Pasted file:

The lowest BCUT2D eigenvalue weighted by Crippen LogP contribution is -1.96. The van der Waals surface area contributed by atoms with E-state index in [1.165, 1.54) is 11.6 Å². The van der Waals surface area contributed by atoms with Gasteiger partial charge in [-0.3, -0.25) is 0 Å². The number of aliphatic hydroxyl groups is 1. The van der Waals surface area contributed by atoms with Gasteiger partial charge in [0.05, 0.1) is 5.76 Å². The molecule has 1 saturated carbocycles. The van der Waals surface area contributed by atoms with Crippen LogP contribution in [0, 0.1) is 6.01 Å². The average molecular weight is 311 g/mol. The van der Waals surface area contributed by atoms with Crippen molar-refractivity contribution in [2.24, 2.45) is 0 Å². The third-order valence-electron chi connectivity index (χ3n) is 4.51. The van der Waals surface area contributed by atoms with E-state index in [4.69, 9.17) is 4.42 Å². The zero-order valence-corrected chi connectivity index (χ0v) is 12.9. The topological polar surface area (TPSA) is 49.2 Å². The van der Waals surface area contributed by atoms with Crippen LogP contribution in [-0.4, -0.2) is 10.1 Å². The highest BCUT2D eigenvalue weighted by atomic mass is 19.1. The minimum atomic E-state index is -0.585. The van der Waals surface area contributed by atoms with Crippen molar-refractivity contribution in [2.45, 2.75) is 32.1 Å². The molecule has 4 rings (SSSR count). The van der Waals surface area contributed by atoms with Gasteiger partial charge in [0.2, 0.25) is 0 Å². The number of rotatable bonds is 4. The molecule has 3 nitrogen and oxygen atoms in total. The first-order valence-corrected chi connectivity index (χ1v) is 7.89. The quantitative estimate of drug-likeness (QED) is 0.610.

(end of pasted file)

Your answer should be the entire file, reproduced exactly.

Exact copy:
The lowest BCUT2D eigenvalue weighted by Crippen LogP contribution is -1.96. The van der Waals surface area contributed by atoms with E-state index in [1.165, 1.54) is 11.6 Å². The van der Waals surface area contributed by atoms with Gasteiger partial charge in [-0.3, -0.25) is 0 Å². The number of aliphatic hydroxyl groups is 1. The van der Waals surface area contributed by atoms with Gasteiger partial charge in [0.05, 0.1) is 5.76 Å². The molecule has 1 saturated carbocycles. The van der Waals surface area contributed by atoms with Crippen LogP contribution in [0, 0.1) is 6.01 Å². The average molecular weight is 311 g/mol. The van der Waals surface area contributed by atoms with Crippen molar-refractivity contribution in [2.24, 2.45) is 0 Å². The third-order valence-electron chi connectivity index (χ3n) is 4.51. The van der Waals surface area contributed by atoms with E-state index in [4.69, 9.17) is 4.42 Å². The zero-order valence-corrected chi connectivity index (χ0v) is 12.9. The topological polar surface area (TPSA) is 49.2 Å². The van der Waals surface area contributed by atoms with Crippen LogP contribution in [-0.4, -0.2) is 10.1 Å². The highest BCUT2D eigenvalue weighted by atomic mass is 19.1. The minimum atomic E-state index is -0.585. The van der Waals surface area contributed by atoms with Crippen molar-refractivity contribution in [2.45, 2.75) is 32.1 Å². The molecule has 4 rings (SSSR count). The van der Waals surface area contributed by atoms with Gasteiger partial charge in [0.2, 0.25) is 0 Å². The number of rotatable bonds is 4. The molecule has 3 nitrogen and oxygen atoms in total. The first-order valence-corrected chi connectivity index (χ1v) is 7.89. The quantitative estimate of drug-likeness (QED) is 0.610.